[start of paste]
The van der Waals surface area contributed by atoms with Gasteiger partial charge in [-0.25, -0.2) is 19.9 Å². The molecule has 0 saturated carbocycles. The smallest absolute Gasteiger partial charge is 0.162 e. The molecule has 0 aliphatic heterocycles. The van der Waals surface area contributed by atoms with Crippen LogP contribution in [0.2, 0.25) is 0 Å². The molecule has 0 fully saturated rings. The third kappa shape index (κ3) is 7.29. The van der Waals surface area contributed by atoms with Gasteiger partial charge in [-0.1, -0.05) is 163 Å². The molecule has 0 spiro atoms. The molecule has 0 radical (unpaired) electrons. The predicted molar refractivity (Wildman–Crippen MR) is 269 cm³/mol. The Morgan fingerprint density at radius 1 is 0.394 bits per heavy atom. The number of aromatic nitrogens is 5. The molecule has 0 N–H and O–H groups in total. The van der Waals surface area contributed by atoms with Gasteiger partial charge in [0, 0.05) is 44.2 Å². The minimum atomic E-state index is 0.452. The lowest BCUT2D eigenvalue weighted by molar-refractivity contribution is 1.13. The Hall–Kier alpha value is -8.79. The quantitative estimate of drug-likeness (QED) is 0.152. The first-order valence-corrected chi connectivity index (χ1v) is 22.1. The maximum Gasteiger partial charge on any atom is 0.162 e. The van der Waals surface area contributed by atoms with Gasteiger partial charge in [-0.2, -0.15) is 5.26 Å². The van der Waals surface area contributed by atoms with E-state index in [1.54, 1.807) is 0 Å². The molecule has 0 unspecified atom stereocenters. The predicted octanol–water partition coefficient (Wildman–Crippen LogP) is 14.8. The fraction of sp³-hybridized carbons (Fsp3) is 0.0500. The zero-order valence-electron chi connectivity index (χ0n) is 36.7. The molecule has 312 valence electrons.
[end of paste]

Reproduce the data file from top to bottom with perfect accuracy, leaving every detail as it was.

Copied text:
The van der Waals surface area contributed by atoms with Gasteiger partial charge in [-0.25, -0.2) is 19.9 Å². The molecule has 0 saturated carbocycles. The smallest absolute Gasteiger partial charge is 0.162 e. The molecule has 0 aliphatic heterocycles. The van der Waals surface area contributed by atoms with Crippen LogP contribution in [0.2, 0.25) is 0 Å². The molecule has 0 fully saturated rings. The third kappa shape index (κ3) is 7.29. The van der Waals surface area contributed by atoms with Gasteiger partial charge in [-0.1, -0.05) is 163 Å². The molecule has 0 spiro atoms. The molecule has 0 radical (unpaired) electrons. The predicted molar refractivity (Wildman–Crippen MR) is 269 cm³/mol. The Morgan fingerprint density at radius 1 is 0.394 bits per heavy atom. The number of aromatic nitrogens is 5. The molecule has 0 N–H and O–H groups in total. The van der Waals surface area contributed by atoms with Gasteiger partial charge in [0, 0.05) is 44.2 Å². The minimum atomic E-state index is 0.452. The lowest BCUT2D eigenvalue weighted by molar-refractivity contribution is 1.13. The Hall–Kier alpha value is -8.79. The quantitative estimate of drug-likeness (QED) is 0.152. The first-order valence-corrected chi connectivity index (χ1v) is 22.1. The maximum Gasteiger partial charge on any atom is 0.162 e. The van der Waals surface area contributed by atoms with Gasteiger partial charge in [-0.2, -0.15) is 5.26 Å². The van der Waals surface area contributed by atoms with E-state index in [1.54, 1.807) is 0 Å². The molecule has 0 unspecified atom stereocenters. The predicted octanol–water partition coefficient (Wildman–Crippen LogP) is 14.8. The fraction of sp³-hybridized carbons (Fsp3) is 0.0500. The zero-order valence-electron chi connectivity index (χ0n) is 36.7. The molecule has 312 valence electrons.